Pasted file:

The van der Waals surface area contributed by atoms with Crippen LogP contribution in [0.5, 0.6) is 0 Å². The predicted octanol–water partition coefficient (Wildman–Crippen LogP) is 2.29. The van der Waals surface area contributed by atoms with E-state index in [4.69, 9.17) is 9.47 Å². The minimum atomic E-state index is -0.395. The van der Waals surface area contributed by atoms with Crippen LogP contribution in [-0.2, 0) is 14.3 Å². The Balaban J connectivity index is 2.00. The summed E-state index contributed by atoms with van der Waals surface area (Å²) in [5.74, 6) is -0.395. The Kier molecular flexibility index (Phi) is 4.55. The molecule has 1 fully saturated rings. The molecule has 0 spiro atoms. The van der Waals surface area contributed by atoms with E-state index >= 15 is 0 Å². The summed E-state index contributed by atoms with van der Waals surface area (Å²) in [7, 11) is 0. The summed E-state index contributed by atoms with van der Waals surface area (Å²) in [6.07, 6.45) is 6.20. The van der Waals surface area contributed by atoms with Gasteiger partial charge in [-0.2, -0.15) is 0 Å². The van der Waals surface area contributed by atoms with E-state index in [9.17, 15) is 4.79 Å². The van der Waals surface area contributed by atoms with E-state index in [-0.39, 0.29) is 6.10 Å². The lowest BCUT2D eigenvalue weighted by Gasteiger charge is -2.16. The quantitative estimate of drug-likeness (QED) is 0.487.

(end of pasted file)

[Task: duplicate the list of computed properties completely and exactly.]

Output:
The van der Waals surface area contributed by atoms with Crippen LogP contribution in [0.5, 0.6) is 0 Å². The predicted octanol–water partition coefficient (Wildman–Crippen LogP) is 2.29. The van der Waals surface area contributed by atoms with E-state index in [4.69, 9.17) is 9.47 Å². The minimum atomic E-state index is -0.395. The van der Waals surface area contributed by atoms with Crippen LogP contribution in [-0.2, 0) is 14.3 Å². The Balaban J connectivity index is 2.00. The summed E-state index contributed by atoms with van der Waals surface area (Å²) in [5.74, 6) is -0.395. The Kier molecular flexibility index (Phi) is 4.55. The molecule has 1 fully saturated rings. The molecule has 0 spiro atoms. The van der Waals surface area contributed by atoms with E-state index >= 15 is 0 Å². The summed E-state index contributed by atoms with van der Waals surface area (Å²) in [7, 11) is 0. The summed E-state index contributed by atoms with van der Waals surface area (Å²) in [6.07, 6.45) is 6.20. The van der Waals surface area contributed by atoms with Gasteiger partial charge in [-0.2, -0.15) is 0 Å². The van der Waals surface area contributed by atoms with E-state index in [9.17, 15) is 4.79 Å². The van der Waals surface area contributed by atoms with E-state index in [-0.39, 0.29) is 6.10 Å². The lowest BCUT2D eigenvalue weighted by Gasteiger charge is -2.16. The quantitative estimate of drug-likeness (QED) is 0.487.